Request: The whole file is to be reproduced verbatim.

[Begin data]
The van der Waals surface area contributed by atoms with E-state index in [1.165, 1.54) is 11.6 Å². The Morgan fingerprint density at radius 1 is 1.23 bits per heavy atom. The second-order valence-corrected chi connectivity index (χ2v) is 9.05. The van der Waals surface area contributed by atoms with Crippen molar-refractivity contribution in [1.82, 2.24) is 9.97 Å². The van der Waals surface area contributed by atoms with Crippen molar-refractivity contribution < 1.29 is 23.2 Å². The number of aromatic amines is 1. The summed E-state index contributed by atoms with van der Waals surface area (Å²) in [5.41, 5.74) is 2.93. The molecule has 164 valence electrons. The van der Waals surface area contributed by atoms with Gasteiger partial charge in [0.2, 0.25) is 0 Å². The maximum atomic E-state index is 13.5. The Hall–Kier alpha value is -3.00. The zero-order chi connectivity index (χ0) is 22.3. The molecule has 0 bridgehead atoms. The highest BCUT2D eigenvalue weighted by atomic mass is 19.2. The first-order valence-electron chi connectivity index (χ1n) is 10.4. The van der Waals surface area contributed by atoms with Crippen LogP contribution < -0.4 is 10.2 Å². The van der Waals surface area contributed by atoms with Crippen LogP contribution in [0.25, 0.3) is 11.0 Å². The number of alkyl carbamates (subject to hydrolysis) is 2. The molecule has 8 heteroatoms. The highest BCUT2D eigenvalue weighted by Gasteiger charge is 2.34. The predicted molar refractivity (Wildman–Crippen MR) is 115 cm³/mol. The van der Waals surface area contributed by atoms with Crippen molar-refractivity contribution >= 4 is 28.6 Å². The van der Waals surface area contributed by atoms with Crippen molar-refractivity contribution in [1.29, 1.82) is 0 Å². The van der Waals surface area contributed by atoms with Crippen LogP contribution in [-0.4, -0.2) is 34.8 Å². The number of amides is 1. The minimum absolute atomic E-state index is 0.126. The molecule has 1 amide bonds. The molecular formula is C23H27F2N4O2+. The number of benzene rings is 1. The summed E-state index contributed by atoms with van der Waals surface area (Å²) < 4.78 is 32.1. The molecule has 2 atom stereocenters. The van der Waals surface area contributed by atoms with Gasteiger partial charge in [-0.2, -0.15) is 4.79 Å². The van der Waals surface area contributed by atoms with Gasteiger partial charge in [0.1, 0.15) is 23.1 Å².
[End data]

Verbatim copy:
The van der Waals surface area contributed by atoms with E-state index in [1.165, 1.54) is 11.6 Å². The Morgan fingerprint density at radius 1 is 1.23 bits per heavy atom. The second-order valence-corrected chi connectivity index (χ2v) is 9.05. The van der Waals surface area contributed by atoms with Crippen molar-refractivity contribution in [1.82, 2.24) is 9.97 Å². The van der Waals surface area contributed by atoms with Crippen molar-refractivity contribution < 1.29 is 23.2 Å². The number of aromatic amines is 1. The summed E-state index contributed by atoms with van der Waals surface area (Å²) in [5.41, 5.74) is 2.93. The molecule has 164 valence electrons. The van der Waals surface area contributed by atoms with Gasteiger partial charge in [0.2, 0.25) is 0 Å². The maximum atomic E-state index is 13.5. The Hall–Kier alpha value is -3.00. The zero-order chi connectivity index (χ0) is 22.3. The molecule has 0 bridgehead atoms. The highest BCUT2D eigenvalue weighted by atomic mass is 19.2. The first-order valence-electron chi connectivity index (χ1n) is 10.4. The van der Waals surface area contributed by atoms with Crippen LogP contribution < -0.4 is 10.2 Å². The van der Waals surface area contributed by atoms with Crippen LogP contribution in [0.25, 0.3) is 11.0 Å². The number of alkyl carbamates (subject to hydrolysis) is 2. The molecule has 8 heteroatoms. The highest BCUT2D eigenvalue weighted by Gasteiger charge is 2.34. The predicted molar refractivity (Wildman–Crippen MR) is 115 cm³/mol. The van der Waals surface area contributed by atoms with Crippen molar-refractivity contribution >= 4 is 28.6 Å². The van der Waals surface area contributed by atoms with Crippen molar-refractivity contribution in [1.29, 1.82) is 0 Å². The van der Waals surface area contributed by atoms with Crippen LogP contribution in [-0.4, -0.2) is 34.8 Å². The number of amides is 1. The minimum absolute atomic E-state index is 0.126. The molecule has 1 amide bonds. The molecular formula is C23H27F2N4O2+. The number of benzene rings is 1. The summed E-state index contributed by atoms with van der Waals surface area (Å²) < 4.78 is 32.1. The molecule has 2 atom stereocenters. The van der Waals surface area contributed by atoms with Gasteiger partial charge in [-0.2, -0.15) is 4.79 Å². The van der Waals surface area contributed by atoms with Gasteiger partial charge in [0.1, 0.15) is 23.1 Å².